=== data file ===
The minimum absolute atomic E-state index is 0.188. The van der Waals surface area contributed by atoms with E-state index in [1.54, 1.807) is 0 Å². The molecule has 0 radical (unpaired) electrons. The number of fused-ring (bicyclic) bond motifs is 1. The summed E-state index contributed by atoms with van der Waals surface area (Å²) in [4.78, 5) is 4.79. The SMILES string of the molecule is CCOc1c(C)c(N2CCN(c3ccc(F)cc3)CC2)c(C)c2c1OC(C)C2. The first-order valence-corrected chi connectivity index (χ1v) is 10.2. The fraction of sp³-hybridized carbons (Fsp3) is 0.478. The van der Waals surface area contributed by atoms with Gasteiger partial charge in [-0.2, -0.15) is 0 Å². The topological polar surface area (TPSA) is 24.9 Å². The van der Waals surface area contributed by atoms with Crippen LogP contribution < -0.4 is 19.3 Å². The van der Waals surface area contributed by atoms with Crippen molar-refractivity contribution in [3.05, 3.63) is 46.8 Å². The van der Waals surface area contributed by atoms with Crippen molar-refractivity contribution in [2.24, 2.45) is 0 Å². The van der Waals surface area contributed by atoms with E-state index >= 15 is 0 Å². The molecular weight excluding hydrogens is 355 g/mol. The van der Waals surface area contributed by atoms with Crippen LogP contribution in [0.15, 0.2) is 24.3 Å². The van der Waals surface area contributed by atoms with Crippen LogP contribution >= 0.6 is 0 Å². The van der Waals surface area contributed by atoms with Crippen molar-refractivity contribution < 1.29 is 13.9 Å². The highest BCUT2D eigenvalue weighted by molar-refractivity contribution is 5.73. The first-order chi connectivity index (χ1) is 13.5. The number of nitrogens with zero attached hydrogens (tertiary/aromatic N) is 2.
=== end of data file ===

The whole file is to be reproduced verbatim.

The minimum absolute atomic E-state index is 0.188. The van der Waals surface area contributed by atoms with E-state index in [1.54, 1.807) is 0 Å². The molecule has 0 radical (unpaired) electrons. The number of fused-ring (bicyclic) bond motifs is 1. The summed E-state index contributed by atoms with van der Waals surface area (Å²) in [4.78, 5) is 4.79. The SMILES string of the molecule is CCOc1c(C)c(N2CCN(c3ccc(F)cc3)CC2)c(C)c2c1OC(C)C2. The first-order valence-corrected chi connectivity index (χ1v) is 10.2. The fraction of sp³-hybridized carbons (Fsp3) is 0.478. The van der Waals surface area contributed by atoms with Gasteiger partial charge in [-0.2, -0.15) is 0 Å². The topological polar surface area (TPSA) is 24.9 Å². The van der Waals surface area contributed by atoms with Crippen LogP contribution < -0.4 is 19.3 Å². The van der Waals surface area contributed by atoms with Crippen molar-refractivity contribution in [3.05, 3.63) is 46.8 Å². The van der Waals surface area contributed by atoms with Crippen molar-refractivity contribution in [2.24, 2.45) is 0 Å². The van der Waals surface area contributed by atoms with E-state index >= 15 is 0 Å². The molecular weight excluding hydrogens is 355 g/mol. The van der Waals surface area contributed by atoms with Crippen LogP contribution in [0.15, 0.2) is 24.3 Å². The van der Waals surface area contributed by atoms with Crippen LogP contribution >= 0.6 is 0 Å². The van der Waals surface area contributed by atoms with Crippen molar-refractivity contribution < 1.29 is 13.9 Å². The highest BCUT2D eigenvalue weighted by molar-refractivity contribution is 5.73. The first-order chi connectivity index (χ1) is 13.5. The number of nitrogens with zero attached hydrogens (tertiary/aromatic N) is 2.